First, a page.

March 31, 2012

Millions Expected To Go Dark For Saturday Night’s Earth Hour

At 8:30pm on Saturday evening local time, hundreds of millions of individuals, organizations and government officials across the globe will observe Earth Hour, an annual event to raise awareness of and to help combat global climate change, according to the event's official website.

Earth Hour is organized by the World Wide Fund for Nature (WWF) and is held annually on the last Saturday in March. The event, which was first officially observed by WWF-Australia in 2007, calls on households, businesses, and other groups to turn off all non-essential lights for one hour in order to promote green living and help contribute to the fight against global warming by saving energy.

According to the Earth Hour website, more than 5,200 cities and towns in 135 different nations worldwide switched off their lights during last year's event, "sending a powerful message for action on climate change." Furthermore, they say that Earth Hour 2011 "ushered in a new era with members going Beyond the Hour to commit to lasting action for the planet" and showed that "great things can be achieved when people come together for a common cause."

"Our success in saving the planet depends on our ability to empower individuals to inspire their friends, colleagues, neighbors, and lawmakers to take environmentally sustainable actions now, and into the future," WWF President and CEO Carter Roberts said in a statement earlier this month. "Earth Hour now offers more ways for millions of people to encourage positive action for the environment."

In 2012, the organizers have many different projects planned in association with Earth Hour. There is the People's Postcode Lottery, which allows people to purchase a ticket in order to have a chance to win cash prizes while also funding WWF projects such as distributing solar-powered lights and heating/cooking devices in less privileged areas.

This month, they will also be announcing the national and global winners of the City Challenge, a contest designed to reward municipalities that demonstrate an increase in renewable energy use and sustainable development.

Kids are also being encouraged to get in on the action thanks to the popular Dr. Seuss character (and star of his own 2012 movie) The Lorax, who has committed to painting his moustache green for an entire day if a total of 500 youngsters promise to turn off their lights during Earth Hour 2012.

In order to participate, children are encouraged to have a parent or guardian visit the Earth Hour YouTube Channel and click on the "Accept" button. The YouTube channel also includes several other challenges, as well as giving visitors a chance to create their own "I Will If You Will" ecology-themed dares.

Other groups and individuals set to participate in Earth Hour-related activities include the Fédération Internationale de Football Association (FIFA), the global governing body for football/soccer; the Starwood, Hilton, and Fairmont hotel chains, International Trade Union Confederation (ITUC) General Secretary Sharan Burrow; the World Association of the Girl Guides and Girl Scouts (WAGGGS); and 20 National Hockey League (NHL) arenas.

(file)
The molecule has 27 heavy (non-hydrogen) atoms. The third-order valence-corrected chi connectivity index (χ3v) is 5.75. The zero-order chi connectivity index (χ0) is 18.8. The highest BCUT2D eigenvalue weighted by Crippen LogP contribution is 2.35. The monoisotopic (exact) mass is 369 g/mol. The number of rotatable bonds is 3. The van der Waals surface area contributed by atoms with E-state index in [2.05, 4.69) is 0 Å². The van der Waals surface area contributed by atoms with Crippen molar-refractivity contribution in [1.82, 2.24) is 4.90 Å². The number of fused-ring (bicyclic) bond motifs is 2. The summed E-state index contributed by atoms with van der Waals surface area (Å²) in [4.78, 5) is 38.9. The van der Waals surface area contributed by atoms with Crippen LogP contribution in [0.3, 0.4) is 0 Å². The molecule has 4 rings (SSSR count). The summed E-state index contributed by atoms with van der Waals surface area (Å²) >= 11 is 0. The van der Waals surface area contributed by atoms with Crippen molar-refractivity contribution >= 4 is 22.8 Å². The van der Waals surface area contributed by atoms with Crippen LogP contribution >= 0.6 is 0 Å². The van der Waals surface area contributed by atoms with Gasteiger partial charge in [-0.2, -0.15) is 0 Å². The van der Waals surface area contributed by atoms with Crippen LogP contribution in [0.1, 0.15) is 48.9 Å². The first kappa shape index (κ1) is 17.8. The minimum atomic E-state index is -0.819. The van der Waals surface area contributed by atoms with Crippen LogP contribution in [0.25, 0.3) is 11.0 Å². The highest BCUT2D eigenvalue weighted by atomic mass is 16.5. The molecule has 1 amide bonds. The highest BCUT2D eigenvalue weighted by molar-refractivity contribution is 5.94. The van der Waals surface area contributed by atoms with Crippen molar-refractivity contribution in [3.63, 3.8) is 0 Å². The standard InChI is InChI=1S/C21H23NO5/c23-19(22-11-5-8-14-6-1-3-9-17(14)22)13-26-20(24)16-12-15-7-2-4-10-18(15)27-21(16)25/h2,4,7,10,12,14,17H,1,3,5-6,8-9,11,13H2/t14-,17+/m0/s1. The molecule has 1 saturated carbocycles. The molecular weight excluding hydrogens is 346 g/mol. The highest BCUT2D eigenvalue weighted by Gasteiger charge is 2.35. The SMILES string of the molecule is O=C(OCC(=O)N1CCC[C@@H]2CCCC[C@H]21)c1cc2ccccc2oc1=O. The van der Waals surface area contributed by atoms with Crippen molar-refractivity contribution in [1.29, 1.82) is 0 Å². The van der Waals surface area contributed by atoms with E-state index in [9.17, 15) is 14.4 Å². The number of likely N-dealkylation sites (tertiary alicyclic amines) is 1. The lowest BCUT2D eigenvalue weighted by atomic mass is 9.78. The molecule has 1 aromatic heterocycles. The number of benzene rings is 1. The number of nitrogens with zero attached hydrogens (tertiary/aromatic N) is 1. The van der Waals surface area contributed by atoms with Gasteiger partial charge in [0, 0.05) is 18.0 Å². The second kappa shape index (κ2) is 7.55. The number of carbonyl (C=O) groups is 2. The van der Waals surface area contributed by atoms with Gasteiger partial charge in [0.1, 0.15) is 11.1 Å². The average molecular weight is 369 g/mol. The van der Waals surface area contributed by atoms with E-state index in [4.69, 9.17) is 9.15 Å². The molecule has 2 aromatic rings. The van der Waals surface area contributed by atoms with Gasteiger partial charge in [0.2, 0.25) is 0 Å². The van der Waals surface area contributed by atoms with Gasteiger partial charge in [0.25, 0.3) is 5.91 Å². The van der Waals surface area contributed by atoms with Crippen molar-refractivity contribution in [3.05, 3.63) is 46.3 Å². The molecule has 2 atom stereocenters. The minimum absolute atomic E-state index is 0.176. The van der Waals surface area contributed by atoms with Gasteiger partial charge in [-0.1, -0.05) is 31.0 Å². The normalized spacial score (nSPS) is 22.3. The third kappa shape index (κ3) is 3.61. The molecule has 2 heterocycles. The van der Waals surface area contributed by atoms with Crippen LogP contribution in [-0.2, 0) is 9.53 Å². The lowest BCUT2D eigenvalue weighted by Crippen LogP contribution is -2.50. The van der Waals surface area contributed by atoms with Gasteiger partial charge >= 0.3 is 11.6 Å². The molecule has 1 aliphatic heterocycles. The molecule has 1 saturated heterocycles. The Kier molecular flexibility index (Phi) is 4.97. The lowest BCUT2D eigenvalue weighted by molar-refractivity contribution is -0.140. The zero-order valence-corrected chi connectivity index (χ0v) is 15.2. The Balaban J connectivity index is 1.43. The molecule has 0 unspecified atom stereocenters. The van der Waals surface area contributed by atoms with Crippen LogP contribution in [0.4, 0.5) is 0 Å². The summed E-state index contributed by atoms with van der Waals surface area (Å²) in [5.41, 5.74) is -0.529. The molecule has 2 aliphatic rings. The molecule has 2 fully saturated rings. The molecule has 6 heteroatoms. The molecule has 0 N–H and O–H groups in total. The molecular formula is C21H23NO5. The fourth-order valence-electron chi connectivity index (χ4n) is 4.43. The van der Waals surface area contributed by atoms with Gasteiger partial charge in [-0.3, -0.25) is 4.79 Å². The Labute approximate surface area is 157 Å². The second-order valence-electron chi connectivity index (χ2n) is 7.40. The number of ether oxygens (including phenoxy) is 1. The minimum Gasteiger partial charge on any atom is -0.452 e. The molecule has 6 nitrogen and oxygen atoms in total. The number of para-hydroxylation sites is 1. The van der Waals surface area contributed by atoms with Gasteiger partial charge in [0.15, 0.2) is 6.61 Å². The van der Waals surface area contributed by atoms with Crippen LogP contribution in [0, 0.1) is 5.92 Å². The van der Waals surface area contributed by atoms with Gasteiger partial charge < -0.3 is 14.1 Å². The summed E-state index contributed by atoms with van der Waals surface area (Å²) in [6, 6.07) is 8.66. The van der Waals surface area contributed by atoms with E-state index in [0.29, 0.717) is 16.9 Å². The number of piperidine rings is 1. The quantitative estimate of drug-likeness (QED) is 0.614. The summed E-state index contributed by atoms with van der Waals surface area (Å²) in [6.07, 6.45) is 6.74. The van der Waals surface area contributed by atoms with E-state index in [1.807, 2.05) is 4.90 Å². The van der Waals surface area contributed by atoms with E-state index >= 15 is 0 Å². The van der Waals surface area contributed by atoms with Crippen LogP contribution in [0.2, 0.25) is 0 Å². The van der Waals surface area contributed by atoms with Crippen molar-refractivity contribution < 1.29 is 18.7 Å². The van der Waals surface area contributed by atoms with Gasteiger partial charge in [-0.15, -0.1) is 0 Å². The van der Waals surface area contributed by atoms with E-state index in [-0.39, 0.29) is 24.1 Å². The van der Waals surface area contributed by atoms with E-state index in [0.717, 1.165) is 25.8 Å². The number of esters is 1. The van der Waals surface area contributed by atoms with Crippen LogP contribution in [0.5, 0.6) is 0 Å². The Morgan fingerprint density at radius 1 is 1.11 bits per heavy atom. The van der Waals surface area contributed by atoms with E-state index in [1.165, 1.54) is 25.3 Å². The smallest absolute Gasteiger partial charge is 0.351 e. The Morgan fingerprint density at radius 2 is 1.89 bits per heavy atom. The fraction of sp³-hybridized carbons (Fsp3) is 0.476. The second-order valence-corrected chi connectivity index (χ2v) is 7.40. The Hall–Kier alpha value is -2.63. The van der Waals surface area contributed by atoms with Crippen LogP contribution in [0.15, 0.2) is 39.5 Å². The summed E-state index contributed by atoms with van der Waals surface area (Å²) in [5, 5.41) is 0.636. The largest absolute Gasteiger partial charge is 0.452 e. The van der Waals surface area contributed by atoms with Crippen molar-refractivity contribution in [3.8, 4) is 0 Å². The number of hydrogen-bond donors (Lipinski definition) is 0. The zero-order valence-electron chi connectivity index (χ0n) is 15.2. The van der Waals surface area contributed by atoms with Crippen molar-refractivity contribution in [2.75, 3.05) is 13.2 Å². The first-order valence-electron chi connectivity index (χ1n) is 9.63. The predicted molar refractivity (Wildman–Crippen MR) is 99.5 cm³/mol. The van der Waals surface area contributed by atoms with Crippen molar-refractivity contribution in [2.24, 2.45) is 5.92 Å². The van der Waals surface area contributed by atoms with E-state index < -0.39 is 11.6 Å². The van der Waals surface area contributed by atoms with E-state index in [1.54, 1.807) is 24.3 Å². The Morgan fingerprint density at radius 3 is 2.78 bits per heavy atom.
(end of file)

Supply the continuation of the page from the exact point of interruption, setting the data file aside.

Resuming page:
On Friday, Leslie Scrivener, Feature Writer for thestar.com spoke with two environmental activists who had different opinions on how to mark the occasion.
One, Keith Stewart of Greenpeace Canada, said that "these rituals are important for creating a sense of identity and community“¦ They look down the street and see they are with their neighbors who want to do something about climate change“¦ I don´t want to be too Pollyannaish about this but this is an exciting time."

The other, longtime Queen's University environmental science professor Harry McCaughey, said that he would turn off the lights and reflect on the climate change issue, telling Scrivener, "My mind cannot get away from this overwhelming problem we are facing."

The author says that McCaughey believes that the past 12 months of ecological efforts have been "marked by dismal failures: withdrawal from the Kyoto Protocol, inadequate regulation of the Alberta oil sands, sharp cuts to Canada´s internationally respected ozone monitoring network in the North, staff reductions at Environment Canada, and the 'quite astonishing' media control imposed on federal scientists."

Of course, some individuals will not be participating in Earth Hour at all. Quite the opposite, in fact -- according to a March 30 Fox News report, a Washington-based organization known as the Competitive Enterprise Institute (CEI) will be countering the 2012 event with an hour-long observation of their own known as Human Achievement Hour (HAH).

"HAH is an annual event meant to recognize and celebrate the fact that this is the greatest time to be alive, and that the reason we have come is that people have been free to use their minds and the resources in their environment to experiment, create, and innovate," the Fox News article says, citing a CEI website dedicated to the Human Achievement Hour event.

"Observers of Earth Hour want world leaders to 'do something' about pollution and energy use," the website continues, according to the News Corp affiliate's report. "What this means is that they want politicians to use legal mandates and punitive taxes to prevent individuals from freely using resources, hindering our ability to create the solutions and technologies of the future."


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